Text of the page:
As security threats grow increasingly transnational, political discourse in the United States and Europe around how to address those threats is, ironically, turning increasingly nationalistic. Yet some of the greatest challenges facing the international community at the nexus of international law, justice, and policy are best addressed by looking both outward and inward, as the essays in this compendium seek to suggest.
“The Justice Stephen Breyer Lecture Series on International Law 2014-2016” is part of a body of work which seeks to address both traditional and cutting edge areas of international law where norms are still being tested and shaped. The wider project aims to explore complex and transnational themes such as countering violent extremism, cybersecurity and internet governance, and evolving forms of warfare to shape norms, guide jurisprudence, and offer frameworks for concrete policy solutions. Starting in 2014, this effort has featured an annual lecture series which addresses critical issues of international law and policy named for U.S. Supreme Court Justice Stephen Breyer.
This compendium collects essays by the first three keynote speakers in the Justice Breyer lecture series with an introduction from Brookings Senior Fellow Ted Piccone.
Brookings Senior Fellow Ted Piccone frames the compendium with his thoughts on how international law serves U.S. national interests in an international order that has anchored decades of global peace and prosperity.Continue Reading
Supreme Court Justice Stephen Breyer explores the development of U.S. and transnational legal norms in our modern, interconnected, and interdependent world.
Ambassador Ahmet Üzümcü, director-general of the Organization for the Prohibition of Chemical Weapons, examines the intersection of security and justice surrounding the elimination of Syria’s declared chemical weapons.
Legal scholar Harold Hongju Koh delves into the emerging law governing 21st century war in response to the rise of violent extremism and the use of new tools of warfare.
President López Obrador's extension of the term of Supreme Court chief Arturo Zaldívar is part of his strong effort to recentralize power in the Mexican presidency and hollow out the independence and power of other Mexican institutions. His other moves to bend the justice system to his will include a reform that lowered the salary of judges but did not improve the quality of prosecutors and his unwillingness to allow an independent selection of the attorney general, with López Obrador himself retaining the power of appointment. His latest move with the two-year extension of Zaldívar’s term is especially worrisome. Zaldívar is also the president of the powerful Federal Judiciary Council. The council appoints and dismisses judges, sets career advancement rules and disciplines judges. Zaldívar will be setting the council’s and, thus, the whole judiciary’s, agenda and priorities for two years. This allows López Obrador to influence how courts will rule in cases regarding the executive branch, what cases they take up and the legality of new policies. These moves are taking place when the effectiveness of the judiciary in Mexico remains limited and deeply concerning. The attorney general’s office has proven weak, unwilling to take up key cases such as against the suspects in the brazen attack on Mexico City’s security minister, Omar García Harfuch—an event that symbolized the impunity with which Mexican criminal groups operate. Mexico’s justice system showed itself equally meek and disappointing in inadequately investigating the alleged complicity of former Mexican Defense Minister Salvador Cienfuegos and dismissing the case, potentially the most significant case of corruption and criminal collusion charges against a high-ranking Mexican official in two decades. A decade and a half after Mexico initiated its justice system reforms, 95 percent of federal cases still go unpunished. President López Obrador has scored some points, but the already precariously weak rule of law in Mexico, and thus the Mexican people, will suffer.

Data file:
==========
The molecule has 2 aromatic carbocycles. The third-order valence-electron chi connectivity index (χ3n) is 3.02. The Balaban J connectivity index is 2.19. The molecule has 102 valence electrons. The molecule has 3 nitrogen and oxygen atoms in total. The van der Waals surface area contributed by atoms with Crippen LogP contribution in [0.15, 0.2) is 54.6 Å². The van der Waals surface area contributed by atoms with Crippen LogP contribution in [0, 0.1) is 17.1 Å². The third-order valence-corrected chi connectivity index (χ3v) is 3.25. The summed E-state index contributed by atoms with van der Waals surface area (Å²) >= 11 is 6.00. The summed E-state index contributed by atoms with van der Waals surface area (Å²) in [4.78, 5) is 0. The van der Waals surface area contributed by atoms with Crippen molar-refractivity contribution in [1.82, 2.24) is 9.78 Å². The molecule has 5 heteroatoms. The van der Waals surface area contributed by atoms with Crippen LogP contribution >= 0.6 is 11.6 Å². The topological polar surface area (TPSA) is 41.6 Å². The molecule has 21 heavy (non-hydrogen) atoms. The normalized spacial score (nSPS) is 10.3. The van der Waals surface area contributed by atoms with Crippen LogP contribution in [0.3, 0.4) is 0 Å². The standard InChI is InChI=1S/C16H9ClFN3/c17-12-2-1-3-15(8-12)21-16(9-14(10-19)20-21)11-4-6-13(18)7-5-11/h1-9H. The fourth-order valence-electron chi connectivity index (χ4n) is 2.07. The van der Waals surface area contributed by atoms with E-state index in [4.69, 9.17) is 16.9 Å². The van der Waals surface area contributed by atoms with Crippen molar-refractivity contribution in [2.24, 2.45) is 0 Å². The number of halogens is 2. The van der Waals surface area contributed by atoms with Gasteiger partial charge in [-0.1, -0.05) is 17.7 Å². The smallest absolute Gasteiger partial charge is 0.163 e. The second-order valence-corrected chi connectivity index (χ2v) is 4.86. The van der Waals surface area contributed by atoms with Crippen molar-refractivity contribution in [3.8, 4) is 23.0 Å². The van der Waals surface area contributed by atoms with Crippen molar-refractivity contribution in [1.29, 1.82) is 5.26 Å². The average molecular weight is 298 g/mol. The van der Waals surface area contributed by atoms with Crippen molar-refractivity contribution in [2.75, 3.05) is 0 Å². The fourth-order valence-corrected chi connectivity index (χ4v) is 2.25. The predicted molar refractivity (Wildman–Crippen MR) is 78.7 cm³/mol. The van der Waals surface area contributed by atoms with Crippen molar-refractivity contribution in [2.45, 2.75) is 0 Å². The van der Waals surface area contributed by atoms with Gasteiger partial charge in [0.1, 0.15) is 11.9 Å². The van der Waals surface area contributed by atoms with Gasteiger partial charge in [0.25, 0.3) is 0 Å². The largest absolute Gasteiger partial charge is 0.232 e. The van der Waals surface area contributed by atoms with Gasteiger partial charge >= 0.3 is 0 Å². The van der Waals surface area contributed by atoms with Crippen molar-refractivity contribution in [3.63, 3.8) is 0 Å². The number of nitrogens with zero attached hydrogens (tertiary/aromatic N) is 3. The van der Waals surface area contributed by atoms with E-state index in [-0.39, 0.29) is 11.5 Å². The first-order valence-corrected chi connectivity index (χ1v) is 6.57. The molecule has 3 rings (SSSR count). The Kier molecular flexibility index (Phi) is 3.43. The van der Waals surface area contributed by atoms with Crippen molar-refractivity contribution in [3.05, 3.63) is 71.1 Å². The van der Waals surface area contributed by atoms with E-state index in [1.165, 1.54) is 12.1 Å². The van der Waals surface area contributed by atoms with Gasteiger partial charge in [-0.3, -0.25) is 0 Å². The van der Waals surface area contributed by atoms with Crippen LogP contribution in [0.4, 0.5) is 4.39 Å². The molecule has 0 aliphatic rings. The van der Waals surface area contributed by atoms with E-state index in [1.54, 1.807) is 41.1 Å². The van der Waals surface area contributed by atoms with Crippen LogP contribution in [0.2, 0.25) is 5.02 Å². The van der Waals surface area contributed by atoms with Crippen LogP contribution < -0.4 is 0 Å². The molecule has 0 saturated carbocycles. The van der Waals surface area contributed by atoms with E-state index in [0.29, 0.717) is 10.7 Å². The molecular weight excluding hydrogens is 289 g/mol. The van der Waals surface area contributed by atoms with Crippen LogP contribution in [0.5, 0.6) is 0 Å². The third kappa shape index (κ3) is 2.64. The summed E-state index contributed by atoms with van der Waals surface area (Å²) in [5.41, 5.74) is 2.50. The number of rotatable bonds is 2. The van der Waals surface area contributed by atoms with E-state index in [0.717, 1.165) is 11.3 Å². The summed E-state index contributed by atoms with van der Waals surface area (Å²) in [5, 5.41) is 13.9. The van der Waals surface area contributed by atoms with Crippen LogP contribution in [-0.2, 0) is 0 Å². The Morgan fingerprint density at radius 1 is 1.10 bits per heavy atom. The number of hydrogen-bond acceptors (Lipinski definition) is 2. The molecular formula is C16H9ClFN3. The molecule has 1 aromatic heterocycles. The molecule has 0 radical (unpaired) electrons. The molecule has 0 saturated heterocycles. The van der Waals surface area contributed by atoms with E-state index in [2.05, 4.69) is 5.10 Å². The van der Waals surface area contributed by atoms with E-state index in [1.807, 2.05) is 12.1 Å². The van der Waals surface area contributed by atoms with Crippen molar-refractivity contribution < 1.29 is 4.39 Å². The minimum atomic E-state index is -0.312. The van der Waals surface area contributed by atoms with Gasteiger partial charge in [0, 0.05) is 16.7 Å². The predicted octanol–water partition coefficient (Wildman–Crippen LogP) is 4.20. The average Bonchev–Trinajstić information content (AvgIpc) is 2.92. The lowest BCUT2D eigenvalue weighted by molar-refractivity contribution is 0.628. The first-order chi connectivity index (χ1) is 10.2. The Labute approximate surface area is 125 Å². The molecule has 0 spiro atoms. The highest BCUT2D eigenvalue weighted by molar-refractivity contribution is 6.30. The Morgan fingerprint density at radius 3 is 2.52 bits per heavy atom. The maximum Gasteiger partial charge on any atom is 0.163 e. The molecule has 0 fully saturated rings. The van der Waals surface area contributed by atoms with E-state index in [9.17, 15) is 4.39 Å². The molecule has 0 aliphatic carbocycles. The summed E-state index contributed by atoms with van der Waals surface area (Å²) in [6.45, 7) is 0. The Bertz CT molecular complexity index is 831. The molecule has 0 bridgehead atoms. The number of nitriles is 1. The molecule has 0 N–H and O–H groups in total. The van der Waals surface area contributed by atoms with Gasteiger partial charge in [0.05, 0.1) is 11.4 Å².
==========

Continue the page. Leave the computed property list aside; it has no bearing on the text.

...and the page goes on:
Beijing has shown time and time again that it frankly does not care what the international community disapproves of. It is playing by its own rules, like it or not.